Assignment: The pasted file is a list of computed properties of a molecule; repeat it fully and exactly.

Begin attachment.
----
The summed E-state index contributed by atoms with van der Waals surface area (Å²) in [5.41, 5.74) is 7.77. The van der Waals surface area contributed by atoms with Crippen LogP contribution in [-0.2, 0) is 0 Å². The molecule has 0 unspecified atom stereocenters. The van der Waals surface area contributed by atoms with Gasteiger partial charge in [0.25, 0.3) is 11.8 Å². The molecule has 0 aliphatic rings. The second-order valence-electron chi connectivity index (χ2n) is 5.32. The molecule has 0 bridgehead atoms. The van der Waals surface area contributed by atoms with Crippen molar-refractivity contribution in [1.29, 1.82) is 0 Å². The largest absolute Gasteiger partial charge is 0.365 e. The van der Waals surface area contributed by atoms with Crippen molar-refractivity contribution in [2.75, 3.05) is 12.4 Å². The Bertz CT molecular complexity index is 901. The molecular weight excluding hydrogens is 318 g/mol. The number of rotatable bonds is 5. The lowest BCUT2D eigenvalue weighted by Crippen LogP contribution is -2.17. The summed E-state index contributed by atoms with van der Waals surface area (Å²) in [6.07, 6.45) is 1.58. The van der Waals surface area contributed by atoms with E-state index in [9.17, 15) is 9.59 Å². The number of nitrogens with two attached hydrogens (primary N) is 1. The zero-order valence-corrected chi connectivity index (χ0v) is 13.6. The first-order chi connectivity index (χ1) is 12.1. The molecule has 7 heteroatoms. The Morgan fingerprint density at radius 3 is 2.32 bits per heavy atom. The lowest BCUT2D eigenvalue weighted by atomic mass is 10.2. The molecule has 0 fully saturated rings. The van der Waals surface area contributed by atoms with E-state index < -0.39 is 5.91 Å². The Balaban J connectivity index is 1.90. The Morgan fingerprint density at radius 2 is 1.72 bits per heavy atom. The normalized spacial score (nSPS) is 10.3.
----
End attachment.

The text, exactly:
The summed E-state index contributed by atoms with van der Waals surface area (Å²) in [5.41, 5.74) is 7.77. The van der Waals surface area contributed by atoms with Crippen LogP contribution in [-0.2, 0) is 0 Å². The molecule has 0 unspecified atom stereocenters. The van der Waals surface area contributed by atoms with Gasteiger partial charge in [0.25, 0.3) is 11.8 Å². The molecule has 0 aliphatic rings. The second-order valence-electron chi connectivity index (χ2n) is 5.32. The molecule has 0 bridgehead atoms. The van der Waals surface area contributed by atoms with Crippen molar-refractivity contribution in [1.29, 1.82) is 0 Å². The largest absolute Gasteiger partial charge is 0.365 e. The van der Waals surface area contributed by atoms with Crippen molar-refractivity contribution in [2.75, 3.05) is 12.4 Å². The Bertz CT molecular complexity index is 901. The molecular weight excluding hydrogens is 318 g/mol. The number of rotatable bonds is 5. The lowest BCUT2D eigenvalue weighted by Crippen LogP contribution is -2.17. The summed E-state index contributed by atoms with van der Waals surface area (Å²) in [6.07, 6.45) is 1.58. The van der Waals surface area contributed by atoms with E-state index in [9.17, 15) is 9.59 Å². The number of nitrogens with two attached hydrogens (primary N) is 1. The zero-order valence-corrected chi connectivity index (χ0v) is 13.6. The first-order chi connectivity index (χ1) is 12.1. The molecule has 7 heteroatoms. The Morgan fingerprint density at radius 3 is 2.32 bits per heavy atom. The lowest BCUT2D eigenvalue weighted by atomic mass is 10.2. The molecule has 0 fully saturated rings. The van der Waals surface area contributed by atoms with E-state index < -0.39 is 5.91 Å². The Balaban J connectivity index is 1.90. The Morgan fingerprint density at radius 2 is 1.72 bits per heavy atom. The normalized spacial score (nSPS) is 10.3.